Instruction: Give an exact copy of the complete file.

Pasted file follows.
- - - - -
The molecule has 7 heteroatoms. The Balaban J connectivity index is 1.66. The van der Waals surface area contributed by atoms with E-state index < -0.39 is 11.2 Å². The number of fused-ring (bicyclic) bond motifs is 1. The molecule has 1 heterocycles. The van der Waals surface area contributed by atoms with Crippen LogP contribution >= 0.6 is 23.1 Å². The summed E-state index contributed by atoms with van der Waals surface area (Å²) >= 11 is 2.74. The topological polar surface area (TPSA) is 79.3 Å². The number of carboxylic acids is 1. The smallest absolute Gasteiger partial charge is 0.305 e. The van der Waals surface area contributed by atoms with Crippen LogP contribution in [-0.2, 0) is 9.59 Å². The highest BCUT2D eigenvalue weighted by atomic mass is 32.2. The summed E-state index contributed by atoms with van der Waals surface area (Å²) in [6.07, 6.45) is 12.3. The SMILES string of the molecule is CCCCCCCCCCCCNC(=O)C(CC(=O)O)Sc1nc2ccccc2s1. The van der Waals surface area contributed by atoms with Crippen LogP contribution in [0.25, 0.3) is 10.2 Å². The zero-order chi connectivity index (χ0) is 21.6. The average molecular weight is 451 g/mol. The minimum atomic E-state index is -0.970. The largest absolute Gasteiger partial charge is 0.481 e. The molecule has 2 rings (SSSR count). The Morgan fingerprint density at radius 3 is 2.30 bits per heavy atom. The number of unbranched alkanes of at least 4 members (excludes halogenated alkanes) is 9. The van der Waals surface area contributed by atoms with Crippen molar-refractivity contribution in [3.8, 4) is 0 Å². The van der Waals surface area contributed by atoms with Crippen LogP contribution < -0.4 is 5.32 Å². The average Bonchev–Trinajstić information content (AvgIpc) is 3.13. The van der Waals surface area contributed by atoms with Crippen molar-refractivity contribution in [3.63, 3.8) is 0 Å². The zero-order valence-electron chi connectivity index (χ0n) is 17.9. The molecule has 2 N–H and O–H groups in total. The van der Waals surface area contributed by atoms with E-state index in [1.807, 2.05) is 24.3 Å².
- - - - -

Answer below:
The molecule has 7 heteroatoms. The Balaban J connectivity index is 1.66. The van der Waals surface area contributed by atoms with E-state index < -0.39 is 11.2 Å². The number of fused-ring (bicyclic) bond motifs is 1. The molecule has 1 heterocycles. The van der Waals surface area contributed by atoms with Crippen LogP contribution >= 0.6 is 23.1 Å². The summed E-state index contributed by atoms with van der Waals surface area (Å²) >= 11 is 2.74. The topological polar surface area (TPSA) is 79.3 Å². The number of carboxylic acids is 1. The smallest absolute Gasteiger partial charge is 0.305 e. The van der Waals surface area contributed by atoms with Crippen LogP contribution in [-0.2, 0) is 9.59 Å². The highest BCUT2D eigenvalue weighted by atomic mass is 32.2. The summed E-state index contributed by atoms with van der Waals surface area (Å²) in [6.07, 6.45) is 12.3. The SMILES string of the molecule is CCCCCCCCCCCCNC(=O)C(CC(=O)O)Sc1nc2ccccc2s1. The van der Waals surface area contributed by atoms with Crippen LogP contribution in [0.25, 0.3) is 10.2 Å². The zero-order chi connectivity index (χ0) is 21.6. The average molecular weight is 451 g/mol. The minimum atomic E-state index is -0.970. The largest absolute Gasteiger partial charge is 0.481 e. The molecule has 2 rings (SSSR count). The Morgan fingerprint density at radius 3 is 2.30 bits per heavy atom. The number of unbranched alkanes of at least 4 members (excludes halogenated alkanes) is 9. The van der Waals surface area contributed by atoms with Crippen molar-refractivity contribution in [3.8, 4) is 0 Å². The van der Waals surface area contributed by atoms with Crippen LogP contribution < -0.4 is 5.32 Å². The average Bonchev–Trinajstić information content (AvgIpc) is 3.13. The van der Waals surface area contributed by atoms with Crippen molar-refractivity contribution in [3.63, 3.8) is 0 Å². The zero-order valence-electron chi connectivity index (χ0n) is 17.9. The molecule has 2 N–H and O–H groups in total. The van der Waals surface area contributed by atoms with E-state index in [1.807, 2.05) is 24.3 Å².